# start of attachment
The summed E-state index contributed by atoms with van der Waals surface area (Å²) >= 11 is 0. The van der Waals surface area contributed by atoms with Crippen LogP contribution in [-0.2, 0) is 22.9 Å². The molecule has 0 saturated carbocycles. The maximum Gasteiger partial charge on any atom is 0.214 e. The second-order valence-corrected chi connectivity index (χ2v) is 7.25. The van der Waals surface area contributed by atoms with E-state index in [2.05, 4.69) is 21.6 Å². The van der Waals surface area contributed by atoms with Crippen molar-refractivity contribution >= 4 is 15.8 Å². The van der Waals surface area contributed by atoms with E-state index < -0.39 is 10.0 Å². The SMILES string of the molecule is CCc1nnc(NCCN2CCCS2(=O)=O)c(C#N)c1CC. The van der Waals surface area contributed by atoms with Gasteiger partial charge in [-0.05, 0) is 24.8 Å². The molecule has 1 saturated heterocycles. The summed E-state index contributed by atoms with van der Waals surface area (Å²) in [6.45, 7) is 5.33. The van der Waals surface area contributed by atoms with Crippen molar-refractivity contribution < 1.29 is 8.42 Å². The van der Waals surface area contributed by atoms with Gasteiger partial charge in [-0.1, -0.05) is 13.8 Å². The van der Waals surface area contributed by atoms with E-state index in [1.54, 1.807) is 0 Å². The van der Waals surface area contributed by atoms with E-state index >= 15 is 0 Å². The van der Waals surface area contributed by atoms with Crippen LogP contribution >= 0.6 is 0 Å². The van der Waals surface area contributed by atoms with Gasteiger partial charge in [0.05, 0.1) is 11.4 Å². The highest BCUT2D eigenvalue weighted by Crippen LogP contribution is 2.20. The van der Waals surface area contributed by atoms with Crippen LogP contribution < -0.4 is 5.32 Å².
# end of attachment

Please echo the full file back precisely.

The summed E-state index contributed by atoms with van der Waals surface area (Å²) >= 11 is 0. The van der Waals surface area contributed by atoms with Crippen LogP contribution in [-0.2, 0) is 22.9 Å². The molecule has 0 saturated carbocycles. The maximum Gasteiger partial charge on any atom is 0.214 e. The second-order valence-corrected chi connectivity index (χ2v) is 7.25. The van der Waals surface area contributed by atoms with E-state index in [2.05, 4.69) is 21.6 Å². The van der Waals surface area contributed by atoms with Crippen molar-refractivity contribution >= 4 is 15.8 Å². The van der Waals surface area contributed by atoms with E-state index < -0.39 is 10.0 Å². The SMILES string of the molecule is CCc1nnc(NCCN2CCCS2(=O)=O)c(C#N)c1CC. The van der Waals surface area contributed by atoms with Gasteiger partial charge in [-0.05, 0) is 24.8 Å². The molecule has 1 saturated heterocycles. The summed E-state index contributed by atoms with van der Waals surface area (Å²) in [6.45, 7) is 5.33. The van der Waals surface area contributed by atoms with Crippen molar-refractivity contribution < 1.29 is 8.42 Å². The van der Waals surface area contributed by atoms with Gasteiger partial charge in [-0.1, -0.05) is 13.8 Å². The van der Waals surface area contributed by atoms with E-state index in [1.54, 1.807) is 0 Å². The van der Waals surface area contributed by atoms with E-state index >= 15 is 0 Å². The van der Waals surface area contributed by atoms with Crippen LogP contribution >= 0.6 is 0 Å². The van der Waals surface area contributed by atoms with Gasteiger partial charge in [0.05, 0.1) is 11.4 Å². The highest BCUT2D eigenvalue weighted by Crippen LogP contribution is 2.20. The van der Waals surface area contributed by atoms with Crippen LogP contribution < -0.4 is 5.32 Å².